LeapFrog’s Tag Reading System ($50, requires two AA batteries) combines the style and portability of big brother’s Fly Pen with the extremely popular Leap Pad learning system to help children in preschool through third grade with reading and comprehension skills.
As the user touches the pen tip to the page, the pen’s infrared camera works with an audio system to translate the content and bring a book to life.
The child can choose to have the page read to them, or they can read the story themselves, using the pen to help with hard words or enhance the story with sound effects from a page’s many hot spots.
The audio files for the books must be downloaded separately using the included Connect software. While the process is fairly easy, it does take time and it helps if the end users are not near the computer clamoring to play.
After installing software from the included CD, the pen connects to the computer (Mac OSX or Windows 200/XP/Vista systems) with a USB cable. The adult must download the audio files and also should save them (as he likely will need them again later).
Users then can upload up to five Tag Reading Book audio files to the pen. This was a less-than-perfect experience as I would click on a book title, and then wait for the system to recognize the pen to allow the download to commence. I often had to reconnect the USB cables so the pen would be recognized.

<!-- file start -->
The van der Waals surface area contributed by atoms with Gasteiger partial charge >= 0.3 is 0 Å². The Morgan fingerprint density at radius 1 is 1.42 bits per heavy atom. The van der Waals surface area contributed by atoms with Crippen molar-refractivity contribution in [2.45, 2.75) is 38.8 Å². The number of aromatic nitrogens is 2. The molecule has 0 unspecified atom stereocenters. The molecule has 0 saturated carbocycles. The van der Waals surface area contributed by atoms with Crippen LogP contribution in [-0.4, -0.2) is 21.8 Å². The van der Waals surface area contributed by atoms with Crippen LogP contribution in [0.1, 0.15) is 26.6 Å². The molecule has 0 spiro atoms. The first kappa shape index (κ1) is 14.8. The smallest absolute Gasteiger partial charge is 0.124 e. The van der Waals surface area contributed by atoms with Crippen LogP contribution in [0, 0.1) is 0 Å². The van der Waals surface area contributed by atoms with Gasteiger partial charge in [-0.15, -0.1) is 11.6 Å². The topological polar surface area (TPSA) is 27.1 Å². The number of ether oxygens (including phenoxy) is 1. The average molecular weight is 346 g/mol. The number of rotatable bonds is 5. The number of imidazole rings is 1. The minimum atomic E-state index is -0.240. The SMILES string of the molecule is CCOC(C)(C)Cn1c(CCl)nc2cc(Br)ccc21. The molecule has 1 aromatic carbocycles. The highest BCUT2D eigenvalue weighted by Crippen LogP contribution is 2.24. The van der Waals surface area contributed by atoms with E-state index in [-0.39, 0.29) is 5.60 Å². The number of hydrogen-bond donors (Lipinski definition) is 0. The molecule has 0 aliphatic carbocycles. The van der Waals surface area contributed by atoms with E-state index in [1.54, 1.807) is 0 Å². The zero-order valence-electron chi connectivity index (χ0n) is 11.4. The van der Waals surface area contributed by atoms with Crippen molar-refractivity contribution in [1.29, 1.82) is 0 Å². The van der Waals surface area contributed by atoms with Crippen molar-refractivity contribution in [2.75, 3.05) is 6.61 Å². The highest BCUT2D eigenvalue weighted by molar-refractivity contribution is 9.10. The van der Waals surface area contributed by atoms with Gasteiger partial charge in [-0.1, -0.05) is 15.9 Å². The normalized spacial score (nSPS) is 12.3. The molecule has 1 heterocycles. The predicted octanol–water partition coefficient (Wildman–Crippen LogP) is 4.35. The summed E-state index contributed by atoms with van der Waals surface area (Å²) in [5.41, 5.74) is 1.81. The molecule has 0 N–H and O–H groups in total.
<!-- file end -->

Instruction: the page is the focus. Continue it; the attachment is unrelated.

Once the child is tired of a specific title, the Connect application is needed to remove old audio files and add new ones to the pen.
The Tag Reading System comes with one book “Ozzie and Mack.” The obvious draw is the ever-increasing group of titles available ($14 each) that feature plenty of classic stories such as “Oliva,” “I Spy” and “Miss Spider.”
Additionally, licensed characters are highlighted, including Lightning McQueen and Mater in “Tractor Tipping,” Kung Fu Panda in “Po’s Tasty Training” and Foster’s Home for Imaginary Friends in the “The Golden Paddleball.”
For the child, book and pen in hand, reading is an audio-visual experience on every page. Children can direct their fun by simply touching the “read” icon to hear the story, complete with music and, sometimes character voices.
In the case of Walter the Farting Dog, a wonderful series written by William Kotzwinkle, Glenn Murray and Elizabeth Gundy, hearing Walter’s cacophony of emissions made this story particularly silly.
As skills grow, there are three levels of comprehension and phonics games to be conquered. Activities in challenges range from questions such as “Which character did what?” to phonics and spelling skill development.
For example, in “Ozzie and Mack,” a game has readers find words with short and long vowel sounds and rhyming words and fosters word building by adding the “silent e.”
For the youngest of beginning readers, the ability to read along with the audio will provide a sense of accomplishment.